veritybrown New Member

    Good advice, thank you so much!
     
  7. veritybrown

    veritybrown New Member

    Karina, from what I read in the section of the book I can't find, the author mentioned the approach from an orthodox psychotherapist may be unhelpful and in direct conflict with Dr. Sarno's advice. I just wish I could find it to explain it a bit better!

    When/if I do find it I'll post it here.

    Verity
     
  8. veritybrown

    veritybrown New Member

    Had a lightbulb moment about this as I was dropping off to sleep last night. Am so glad I still remember it.

    A traditional psychotherapist will help you uncover issues and resolve them whereas a TMS psychotherapist will help you identify feelings that your brain was "kindly" suppressing.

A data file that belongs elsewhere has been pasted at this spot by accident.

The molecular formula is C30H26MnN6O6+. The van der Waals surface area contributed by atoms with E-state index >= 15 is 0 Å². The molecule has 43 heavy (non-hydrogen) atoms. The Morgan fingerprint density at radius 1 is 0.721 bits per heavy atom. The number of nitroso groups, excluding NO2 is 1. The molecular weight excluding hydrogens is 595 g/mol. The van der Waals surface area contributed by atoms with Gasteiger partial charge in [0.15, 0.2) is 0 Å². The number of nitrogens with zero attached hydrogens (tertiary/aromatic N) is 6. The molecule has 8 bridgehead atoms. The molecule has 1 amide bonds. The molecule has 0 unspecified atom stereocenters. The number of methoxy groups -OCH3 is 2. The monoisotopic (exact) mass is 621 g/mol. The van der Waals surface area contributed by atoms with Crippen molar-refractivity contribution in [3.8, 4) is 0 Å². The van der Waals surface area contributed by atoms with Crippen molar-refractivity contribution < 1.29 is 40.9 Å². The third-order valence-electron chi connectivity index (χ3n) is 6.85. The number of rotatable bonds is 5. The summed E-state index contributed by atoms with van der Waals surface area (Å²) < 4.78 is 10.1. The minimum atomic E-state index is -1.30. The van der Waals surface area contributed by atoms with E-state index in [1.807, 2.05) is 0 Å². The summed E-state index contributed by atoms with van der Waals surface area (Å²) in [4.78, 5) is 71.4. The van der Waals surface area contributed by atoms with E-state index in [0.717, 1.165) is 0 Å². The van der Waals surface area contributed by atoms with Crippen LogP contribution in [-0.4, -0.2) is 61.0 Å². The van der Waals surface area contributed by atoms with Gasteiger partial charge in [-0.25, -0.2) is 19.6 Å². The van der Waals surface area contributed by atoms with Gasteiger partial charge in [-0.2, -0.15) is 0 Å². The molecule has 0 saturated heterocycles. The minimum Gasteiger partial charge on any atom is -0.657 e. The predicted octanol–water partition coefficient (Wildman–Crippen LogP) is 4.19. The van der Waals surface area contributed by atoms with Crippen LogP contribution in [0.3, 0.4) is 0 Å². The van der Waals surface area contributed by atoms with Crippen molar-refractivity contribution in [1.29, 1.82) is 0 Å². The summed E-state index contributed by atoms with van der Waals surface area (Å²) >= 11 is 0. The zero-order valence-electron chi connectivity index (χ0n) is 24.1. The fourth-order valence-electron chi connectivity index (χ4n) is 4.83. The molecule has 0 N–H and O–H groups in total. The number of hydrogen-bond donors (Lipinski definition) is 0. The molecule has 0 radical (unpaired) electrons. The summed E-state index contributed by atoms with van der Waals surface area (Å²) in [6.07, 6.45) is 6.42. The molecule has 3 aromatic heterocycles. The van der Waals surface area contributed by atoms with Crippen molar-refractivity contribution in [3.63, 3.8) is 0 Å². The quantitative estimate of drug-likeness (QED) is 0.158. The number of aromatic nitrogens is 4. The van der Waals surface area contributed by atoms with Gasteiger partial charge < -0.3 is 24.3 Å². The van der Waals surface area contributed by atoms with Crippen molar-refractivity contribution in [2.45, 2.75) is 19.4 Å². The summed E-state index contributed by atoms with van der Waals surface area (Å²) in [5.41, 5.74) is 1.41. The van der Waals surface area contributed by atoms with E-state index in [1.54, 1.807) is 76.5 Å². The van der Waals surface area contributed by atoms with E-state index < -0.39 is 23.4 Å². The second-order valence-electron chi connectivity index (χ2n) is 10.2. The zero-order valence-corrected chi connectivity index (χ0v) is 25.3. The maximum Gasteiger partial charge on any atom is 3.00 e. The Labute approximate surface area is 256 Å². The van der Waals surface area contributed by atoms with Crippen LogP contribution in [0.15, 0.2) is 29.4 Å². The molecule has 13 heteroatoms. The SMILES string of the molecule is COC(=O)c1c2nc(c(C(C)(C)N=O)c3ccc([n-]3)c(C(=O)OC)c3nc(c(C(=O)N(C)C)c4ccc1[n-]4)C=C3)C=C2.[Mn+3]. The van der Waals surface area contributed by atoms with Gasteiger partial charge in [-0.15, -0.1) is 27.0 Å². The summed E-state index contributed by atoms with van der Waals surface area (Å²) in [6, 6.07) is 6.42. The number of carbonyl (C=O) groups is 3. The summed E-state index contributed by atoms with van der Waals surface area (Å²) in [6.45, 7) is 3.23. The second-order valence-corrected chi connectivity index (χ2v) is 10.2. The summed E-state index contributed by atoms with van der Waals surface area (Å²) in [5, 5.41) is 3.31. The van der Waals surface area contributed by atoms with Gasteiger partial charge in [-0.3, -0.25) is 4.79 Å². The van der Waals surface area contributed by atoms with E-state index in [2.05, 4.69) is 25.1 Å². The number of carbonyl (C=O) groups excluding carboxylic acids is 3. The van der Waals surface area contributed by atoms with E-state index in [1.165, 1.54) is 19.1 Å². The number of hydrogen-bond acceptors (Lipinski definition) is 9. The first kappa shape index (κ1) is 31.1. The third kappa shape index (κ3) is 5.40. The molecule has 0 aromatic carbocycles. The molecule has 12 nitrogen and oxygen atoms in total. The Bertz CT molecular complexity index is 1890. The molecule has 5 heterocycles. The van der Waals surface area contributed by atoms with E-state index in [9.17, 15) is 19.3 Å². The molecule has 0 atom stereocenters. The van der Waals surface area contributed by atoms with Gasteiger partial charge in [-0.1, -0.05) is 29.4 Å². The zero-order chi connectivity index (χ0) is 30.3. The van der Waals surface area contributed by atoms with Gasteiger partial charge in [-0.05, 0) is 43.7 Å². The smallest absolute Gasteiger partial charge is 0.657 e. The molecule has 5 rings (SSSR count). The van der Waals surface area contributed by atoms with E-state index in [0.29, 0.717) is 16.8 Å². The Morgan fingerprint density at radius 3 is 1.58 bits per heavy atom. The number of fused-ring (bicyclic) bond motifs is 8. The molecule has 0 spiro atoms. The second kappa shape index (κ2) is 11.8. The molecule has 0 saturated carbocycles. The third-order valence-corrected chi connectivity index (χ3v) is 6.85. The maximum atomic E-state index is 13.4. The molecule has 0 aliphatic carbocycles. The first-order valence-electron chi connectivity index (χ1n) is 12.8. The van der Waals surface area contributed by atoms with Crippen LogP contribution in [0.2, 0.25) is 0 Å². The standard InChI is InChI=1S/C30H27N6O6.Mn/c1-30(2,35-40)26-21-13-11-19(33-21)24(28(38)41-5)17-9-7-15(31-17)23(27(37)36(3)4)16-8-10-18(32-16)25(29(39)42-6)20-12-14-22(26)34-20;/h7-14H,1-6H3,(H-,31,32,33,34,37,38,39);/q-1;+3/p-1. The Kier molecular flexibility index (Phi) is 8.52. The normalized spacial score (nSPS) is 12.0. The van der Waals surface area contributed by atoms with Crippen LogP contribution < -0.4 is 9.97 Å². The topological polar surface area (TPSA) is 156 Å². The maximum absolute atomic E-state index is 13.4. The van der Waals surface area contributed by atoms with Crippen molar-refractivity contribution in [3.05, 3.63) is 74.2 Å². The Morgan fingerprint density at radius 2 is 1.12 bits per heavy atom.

As far as I can see it's not necessary to resolve issues as much as acknowledge the feelings that those issues raised, anger/sadness/guilt/shame, and be alright about it.

    That seems to be the main difference in approach between the two.
     
  9. karinabrown

    karinabrown Well known member

    Hi verity,

    Too me that then is a win-win situation
    : you can uncover issues : that fits the tms approach : wheter you want or need to resolve them or just' want to be aware of them could be 'part 2 : (or not)
    Still to me not a bad thing in terms of combining it with doing the sep and work on tms approach (practicing outcome independence etc etc )

    Ofcourse if you have easy acces to a tms therapist : that's maybe better : but if distance is a problem or maybe you don't want to get help online and want it face to face, prefer that sort of contact : i think this could be used as a part of tms approach.

    Karina
     
  10. veritybrown

    veritybrown New Member

    Karina, yes, I get what you mean though I don't really want to get bogged down by being "pushed" to resolve stuff, would take a lifetime, all I need is to uncover how I am feeling/have felt about something and let that be ok.